France Commits to ESS

French officials say they are prepared to sign a Letter of Intent committing to the construction of the European Spallation Source. France joins the host nations, Sweden and Denmark, by solidifying its contributions to the project.


Lund, 10 October 2013 – French representatives have announced today at the ESS Steering Committee meeting in Lund, that they are prepared to sign a Letter of Intent. In meetings with Swedish and Danish officials, representatives from the French Ministry of Higher Education and Research (MESR) said they are prepared to commit to fund the project.
"This is a very significant step for ESS and the European science community", says Lars Leijonborg, Sweden's Chief Negotiator. "France's committment is a clear signal of support. The contribution of French scientists and engineers will make to the project are essential for success."
The European Spallation Source ESS is a next-generation neutron source built in partnership with 17 European countries. It is expected to open up new opportunities for scientists using neutrons for material research. France has one of the largest neutron user communities in Europe with a tradition of research in this field.
The decision comes following an extensive review of France’s participation in international research organizations. The review, which concluded in June, determined that ESS is an important strategic future scientific instrument. The pledge reflects the country’s long tradition of supporting large-scale research infrastructures. It also solidifies the commitment France made to Sweden and Denmark when Lund was chosen as the site of the European facility.
“We are very pleased that ESS was highly evaluated by the French government’s review process,” says Peter Honeth, the Swedish State Secretary of Education and Research. “That is a very strong validation of the project’s importance for the future of European research infrastructures.”
The estimated cost of ESS is €1.843 million for construction. The French contribution will be a combination of in-kind and cash. French laboratories and research institutes will develop and provide a significant portion of the hardware for the facility in France.
“The success of ESS is dependent on the intellectual investment of its partner countries,” says Jim Yeck, Director General and CEO of ESS. “I am looking forward to collaborating with our French partners, who have a track record of excellence in world-class engineering and neutron science.”
Discussions about details of the contributions are ongoing between French officials and the Host countries. Details still need to be worked out relative to the specific contributions, and operations of the facility. The final selection of the French in-kind contributions is subject to an independent evaluation committee, consisting of representatives from all partner countries.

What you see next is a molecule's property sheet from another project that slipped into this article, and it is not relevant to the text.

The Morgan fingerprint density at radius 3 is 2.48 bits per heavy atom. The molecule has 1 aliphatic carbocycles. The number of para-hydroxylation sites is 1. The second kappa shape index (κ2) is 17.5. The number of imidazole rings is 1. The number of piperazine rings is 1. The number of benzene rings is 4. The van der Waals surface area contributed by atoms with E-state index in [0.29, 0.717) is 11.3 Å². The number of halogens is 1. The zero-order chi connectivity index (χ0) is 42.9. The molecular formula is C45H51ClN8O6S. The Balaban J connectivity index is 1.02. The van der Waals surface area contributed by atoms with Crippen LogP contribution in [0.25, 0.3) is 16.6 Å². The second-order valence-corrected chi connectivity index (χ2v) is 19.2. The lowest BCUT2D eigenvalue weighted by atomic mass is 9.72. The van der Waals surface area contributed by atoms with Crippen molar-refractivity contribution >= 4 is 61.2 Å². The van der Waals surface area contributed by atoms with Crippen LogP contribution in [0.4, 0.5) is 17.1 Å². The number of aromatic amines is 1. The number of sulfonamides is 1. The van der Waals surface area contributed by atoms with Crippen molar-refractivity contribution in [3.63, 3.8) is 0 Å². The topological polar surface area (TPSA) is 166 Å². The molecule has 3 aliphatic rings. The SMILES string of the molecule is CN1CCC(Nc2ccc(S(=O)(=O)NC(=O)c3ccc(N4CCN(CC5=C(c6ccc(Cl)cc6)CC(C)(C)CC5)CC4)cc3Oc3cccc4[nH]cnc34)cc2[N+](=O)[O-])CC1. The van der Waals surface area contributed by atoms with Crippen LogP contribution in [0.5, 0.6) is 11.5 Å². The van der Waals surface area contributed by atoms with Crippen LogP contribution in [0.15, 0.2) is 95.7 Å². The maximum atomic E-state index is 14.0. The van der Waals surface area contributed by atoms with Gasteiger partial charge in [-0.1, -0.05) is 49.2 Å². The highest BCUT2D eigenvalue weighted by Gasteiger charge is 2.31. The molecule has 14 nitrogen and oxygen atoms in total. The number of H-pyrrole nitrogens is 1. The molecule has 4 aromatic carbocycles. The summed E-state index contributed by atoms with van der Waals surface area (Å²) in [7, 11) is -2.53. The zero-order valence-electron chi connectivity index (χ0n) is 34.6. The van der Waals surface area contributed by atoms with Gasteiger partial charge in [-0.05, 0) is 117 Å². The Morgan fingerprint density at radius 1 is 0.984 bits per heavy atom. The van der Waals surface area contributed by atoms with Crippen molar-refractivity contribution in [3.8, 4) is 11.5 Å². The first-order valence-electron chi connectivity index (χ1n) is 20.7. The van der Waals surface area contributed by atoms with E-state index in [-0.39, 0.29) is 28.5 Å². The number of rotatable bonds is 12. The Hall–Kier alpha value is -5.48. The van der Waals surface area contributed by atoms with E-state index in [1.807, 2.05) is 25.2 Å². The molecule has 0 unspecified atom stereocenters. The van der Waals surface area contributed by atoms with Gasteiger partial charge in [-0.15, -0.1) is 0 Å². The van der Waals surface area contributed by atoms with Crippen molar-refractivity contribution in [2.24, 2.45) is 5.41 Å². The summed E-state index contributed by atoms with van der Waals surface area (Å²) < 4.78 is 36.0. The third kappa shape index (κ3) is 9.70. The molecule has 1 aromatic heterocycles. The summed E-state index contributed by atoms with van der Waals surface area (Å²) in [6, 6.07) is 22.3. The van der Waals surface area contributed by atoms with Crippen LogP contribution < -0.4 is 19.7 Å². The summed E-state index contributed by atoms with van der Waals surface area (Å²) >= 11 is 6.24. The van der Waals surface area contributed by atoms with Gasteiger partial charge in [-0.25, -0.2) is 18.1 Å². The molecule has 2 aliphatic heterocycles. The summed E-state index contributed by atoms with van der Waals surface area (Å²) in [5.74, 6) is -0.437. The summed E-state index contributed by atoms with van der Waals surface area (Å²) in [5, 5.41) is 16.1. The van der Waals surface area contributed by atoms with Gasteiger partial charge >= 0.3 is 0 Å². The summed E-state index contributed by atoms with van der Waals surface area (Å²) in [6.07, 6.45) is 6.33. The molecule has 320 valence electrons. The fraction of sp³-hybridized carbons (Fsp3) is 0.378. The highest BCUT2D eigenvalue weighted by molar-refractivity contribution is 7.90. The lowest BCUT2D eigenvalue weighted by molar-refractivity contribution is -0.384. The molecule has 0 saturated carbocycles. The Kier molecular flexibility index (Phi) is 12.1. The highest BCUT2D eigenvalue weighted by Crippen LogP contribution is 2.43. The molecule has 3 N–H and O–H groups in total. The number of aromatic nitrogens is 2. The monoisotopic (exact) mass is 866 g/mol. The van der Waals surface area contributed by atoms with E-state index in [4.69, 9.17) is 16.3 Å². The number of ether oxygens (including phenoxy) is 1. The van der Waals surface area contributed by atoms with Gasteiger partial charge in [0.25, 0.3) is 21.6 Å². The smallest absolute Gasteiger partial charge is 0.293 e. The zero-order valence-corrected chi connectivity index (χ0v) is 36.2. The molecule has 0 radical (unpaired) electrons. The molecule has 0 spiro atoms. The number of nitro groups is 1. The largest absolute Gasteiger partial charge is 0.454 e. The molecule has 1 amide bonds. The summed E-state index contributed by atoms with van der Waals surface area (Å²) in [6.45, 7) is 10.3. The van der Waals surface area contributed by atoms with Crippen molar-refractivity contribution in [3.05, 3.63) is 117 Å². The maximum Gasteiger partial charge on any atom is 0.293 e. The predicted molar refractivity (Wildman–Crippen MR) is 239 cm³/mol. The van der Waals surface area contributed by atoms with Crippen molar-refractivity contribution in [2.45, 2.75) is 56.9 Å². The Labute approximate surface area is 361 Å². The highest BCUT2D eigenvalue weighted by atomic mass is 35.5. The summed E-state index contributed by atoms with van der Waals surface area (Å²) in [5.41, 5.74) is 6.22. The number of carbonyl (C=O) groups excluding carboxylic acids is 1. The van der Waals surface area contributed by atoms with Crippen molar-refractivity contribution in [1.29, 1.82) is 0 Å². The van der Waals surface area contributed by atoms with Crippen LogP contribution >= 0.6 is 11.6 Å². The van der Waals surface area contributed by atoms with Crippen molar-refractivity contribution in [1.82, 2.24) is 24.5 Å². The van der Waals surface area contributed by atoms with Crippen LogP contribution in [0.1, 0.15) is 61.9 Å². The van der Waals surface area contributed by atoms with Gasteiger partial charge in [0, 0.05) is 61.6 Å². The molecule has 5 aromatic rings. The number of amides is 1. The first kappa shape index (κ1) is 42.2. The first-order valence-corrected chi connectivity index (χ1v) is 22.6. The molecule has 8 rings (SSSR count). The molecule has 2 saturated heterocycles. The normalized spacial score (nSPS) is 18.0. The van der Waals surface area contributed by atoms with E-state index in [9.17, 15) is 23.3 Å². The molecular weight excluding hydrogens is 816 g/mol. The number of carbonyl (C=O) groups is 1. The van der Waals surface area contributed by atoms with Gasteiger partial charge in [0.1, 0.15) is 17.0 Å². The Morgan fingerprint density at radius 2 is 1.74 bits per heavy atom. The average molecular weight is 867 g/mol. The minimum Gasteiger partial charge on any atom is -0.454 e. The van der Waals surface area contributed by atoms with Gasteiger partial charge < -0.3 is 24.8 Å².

“The negotiation process with France has been fruitful and constructive,” says Bo Smith, the Danish Chief Negotiator. “We are very confident that an agreement on details will be reached soon.”

For more information, please contact:
Marianne Ekdahl, Communications Officer - Press & Politics, ESS. E-mail Esta dirección electrónica esta protegida contra spambots. Es necesario activar Javascript para visualizarla . Tel. 46 (0)46 888 30 66
Allen Weeks, Head of Communications & External Relations, ESS. E-mail Esta dirección electrónica esta protegida contra spambots. Es necesario activar Javascript para visualizarla Tel   46 0)46888 31 52

 

ESS IN SHORT:

The European Spallation Source – the next generation facility for materials research and life science.
The European Spallation Source (ESS) will be a multi-disciplinary research laboratory based on the world’s most powerful neutron source. ESS can be likened to a large microscope, where neutrons are used instead of light to study materials – ranging from polymers and pharmaceuticals to membranes and molecules – to gain knowledge about their structure and function. ESS will be around 30 times brighter than existing facilities, opening up new possibilities for researchers in for example health, chemistry, fundamental physics, environment, climate, energy, transport sciences and cultural heritage.

ESS is an intergovernmental research infrastructure project, and it will be built in Lund in southern Scandinavia. Currently 17 European countries are Partners in the ESS project, and will take part in the construction, financing and operation of the ESS. The Partner Countries are: Sweden, Denmark, the Czech Republic, Estonia, France, Germany, Hungary, Iceland, Italy, Latvia, Lithuania, the Netherlands, Norway, Poland, Spain, Switzerland, United Kingdom.

The European Spallation Source ESS AB is a state-owned limited liability company, today owned by the host countries Sweden and Denmark. ESS AB is currently working on finalizing the ESS technical design, planning the future research at ESS, preparing for construction, and planning the future international ESS organisation. This is done in collaboration with a large number of Partner Laboratories, research institutes, and universities around the world. The ground-break is planned for 2014, the first neutrons will be produced in 2019 and the facility will be fully operational around 2025.

ESS is expected to support a user community of at least 5000 European researchers and will have great strategic importance for the development of the European Research Area. Near by there will be complementary laboratories, such as the synchrotron MAX IV in Lund and XFEL and PETRAIII in Hamburg.

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